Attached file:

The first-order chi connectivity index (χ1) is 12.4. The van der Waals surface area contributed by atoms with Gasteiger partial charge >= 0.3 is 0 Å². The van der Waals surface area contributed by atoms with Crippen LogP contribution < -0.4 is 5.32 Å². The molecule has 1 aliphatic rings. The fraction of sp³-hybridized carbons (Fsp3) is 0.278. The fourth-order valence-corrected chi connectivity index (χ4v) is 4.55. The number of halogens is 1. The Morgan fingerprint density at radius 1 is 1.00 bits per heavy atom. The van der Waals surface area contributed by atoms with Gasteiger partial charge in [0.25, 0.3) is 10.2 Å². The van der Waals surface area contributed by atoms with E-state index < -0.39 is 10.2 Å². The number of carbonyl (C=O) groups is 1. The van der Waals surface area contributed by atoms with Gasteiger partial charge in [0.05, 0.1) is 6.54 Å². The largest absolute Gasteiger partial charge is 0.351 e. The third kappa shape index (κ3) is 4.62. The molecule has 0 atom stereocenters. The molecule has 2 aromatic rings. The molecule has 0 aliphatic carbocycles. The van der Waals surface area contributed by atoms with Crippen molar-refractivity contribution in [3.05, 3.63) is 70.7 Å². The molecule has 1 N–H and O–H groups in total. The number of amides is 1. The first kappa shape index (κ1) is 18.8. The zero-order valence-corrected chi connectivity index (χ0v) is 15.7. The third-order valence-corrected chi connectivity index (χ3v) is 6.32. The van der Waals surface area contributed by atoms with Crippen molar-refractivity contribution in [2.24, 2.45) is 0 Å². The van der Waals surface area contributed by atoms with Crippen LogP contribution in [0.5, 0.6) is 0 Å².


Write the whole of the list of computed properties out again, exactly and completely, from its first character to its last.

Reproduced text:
The first-order chi connectivity index (χ1) is 12.4. The van der Waals surface area contributed by atoms with Gasteiger partial charge >= 0.3 is 0 Å². The van der Waals surface area contributed by atoms with Crippen LogP contribution < -0.4 is 5.32 Å². The molecule has 1 aliphatic rings. The fraction of sp³-hybridized carbons (Fsp3) is 0.278. The fourth-order valence-corrected chi connectivity index (χ4v) is 4.55. The number of halogens is 1. The Morgan fingerprint density at radius 1 is 1.00 bits per heavy atom. The van der Waals surface area contributed by atoms with Gasteiger partial charge in [0.25, 0.3) is 10.2 Å². The van der Waals surface area contributed by atoms with E-state index < -0.39 is 10.2 Å². The number of carbonyl (C=O) groups is 1. The van der Waals surface area contributed by atoms with Gasteiger partial charge in [0.05, 0.1) is 6.54 Å². The largest absolute Gasteiger partial charge is 0.351 e. The third kappa shape index (κ3) is 4.62. The molecule has 0 atom stereocenters. The molecule has 2 aromatic rings. The molecule has 0 aliphatic carbocycles. The van der Waals surface area contributed by atoms with Crippen molar-refractivity contribution in [3.05, 3.63) is 70.7 Å². The molecule has 1 N–H and O–H groups in total. The number of amides is 1. The first kappa shape index (κ1) is 18.8. The zero-order valence-corrected chi connectivity index (χ0v) is 15.7. The third-order valence-corrected chi connectivity index (χ3v) is 6.32. The van der Waals surface area contributed by atoms with Crippen molar-refractivity contribution in [2.24, 2.45) is 0 Å². The van der Waals surface area contributed by atoms with Crippen LogP contribution in [0.5, 0.6) is 0 Å².